Quite possibly the most palm-perspiring parts of our trek came on the last day when we had to walk across wet logs over gushing streams. Using our arms for balance it was a little bit like tightrope-walking. But our ever-vigilant guide was there to give everyone a hand, in case they teetered where they should have tottered. And the only accident occurred when one of the Czechs lost his flip-flop while trying to leap from rock to rock. Fortunately, the anthropologist used a branch to snatch it out of the stream as it swam past.
Every trek has its stagy photo-ops. As we hiked into a white Karen village to get into the truck to head back to Pai, one of the tribeswomen, in full regalia, was standing there with two babies – one in her arms, and one on her back – while smoking a wooden pipe. The bad news is that stage-managed moments like this do seem exploitive. But the good news is that a portion of what each trekker pays goes back to the hill-tribes. So it’s a win-and-lose situation.
On the environmental front, however, are trekking and poaching and illegal logging wreaking havoc on the north’s eco-system? Not so much, said the Lahu medicine man. “There may be a few less animals and birds in the forest and a few less trees, but the thing we’ve noticed the most is the change in temperatures – the hot season is much hotter than it used to be,” he said.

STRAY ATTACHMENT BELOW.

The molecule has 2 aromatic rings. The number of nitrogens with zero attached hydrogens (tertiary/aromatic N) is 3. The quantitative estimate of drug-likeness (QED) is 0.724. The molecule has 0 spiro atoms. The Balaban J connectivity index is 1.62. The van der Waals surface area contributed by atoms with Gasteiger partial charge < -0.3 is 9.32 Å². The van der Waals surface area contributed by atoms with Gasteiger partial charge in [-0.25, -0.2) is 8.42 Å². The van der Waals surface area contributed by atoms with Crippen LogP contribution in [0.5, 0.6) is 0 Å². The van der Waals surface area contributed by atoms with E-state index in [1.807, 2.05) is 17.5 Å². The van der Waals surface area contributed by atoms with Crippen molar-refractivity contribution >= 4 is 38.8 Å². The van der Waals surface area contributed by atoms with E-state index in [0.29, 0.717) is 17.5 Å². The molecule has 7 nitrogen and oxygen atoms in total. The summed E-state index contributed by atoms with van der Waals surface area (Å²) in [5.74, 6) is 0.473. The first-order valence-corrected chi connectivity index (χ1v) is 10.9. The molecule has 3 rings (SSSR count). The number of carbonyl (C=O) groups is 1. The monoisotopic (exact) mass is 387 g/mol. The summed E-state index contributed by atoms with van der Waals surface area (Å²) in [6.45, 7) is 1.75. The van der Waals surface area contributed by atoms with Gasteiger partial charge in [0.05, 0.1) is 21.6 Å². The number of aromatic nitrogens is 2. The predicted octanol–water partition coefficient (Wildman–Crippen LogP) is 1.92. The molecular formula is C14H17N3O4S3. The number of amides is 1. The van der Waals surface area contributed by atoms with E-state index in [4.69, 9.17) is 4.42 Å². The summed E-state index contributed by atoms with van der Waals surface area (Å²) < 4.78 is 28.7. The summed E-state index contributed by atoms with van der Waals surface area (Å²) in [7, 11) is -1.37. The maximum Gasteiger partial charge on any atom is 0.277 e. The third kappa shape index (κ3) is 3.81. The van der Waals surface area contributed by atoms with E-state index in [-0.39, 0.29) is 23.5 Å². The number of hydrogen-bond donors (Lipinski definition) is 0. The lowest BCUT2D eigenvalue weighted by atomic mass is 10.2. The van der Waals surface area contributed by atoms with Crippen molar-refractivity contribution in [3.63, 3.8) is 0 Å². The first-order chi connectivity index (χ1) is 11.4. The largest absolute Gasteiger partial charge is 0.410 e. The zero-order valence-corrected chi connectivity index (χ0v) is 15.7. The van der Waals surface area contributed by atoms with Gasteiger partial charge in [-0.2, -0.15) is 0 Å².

And what of that politically suspect charge of foreigners contaminating the hill-tribes with their Western ways and beliefs and culture?
Smoking tobacco in a dried banana leaf, on the last morning of our visit, as a Thai company was installing the village’s first satellite dish, the medicine man said, “For two years some Christian missionaries had a little house and a sign up advertising their religion in our village, but no one came to see them. We want to stick to our own culture and besides, those other missionary groups were killing gibbons.”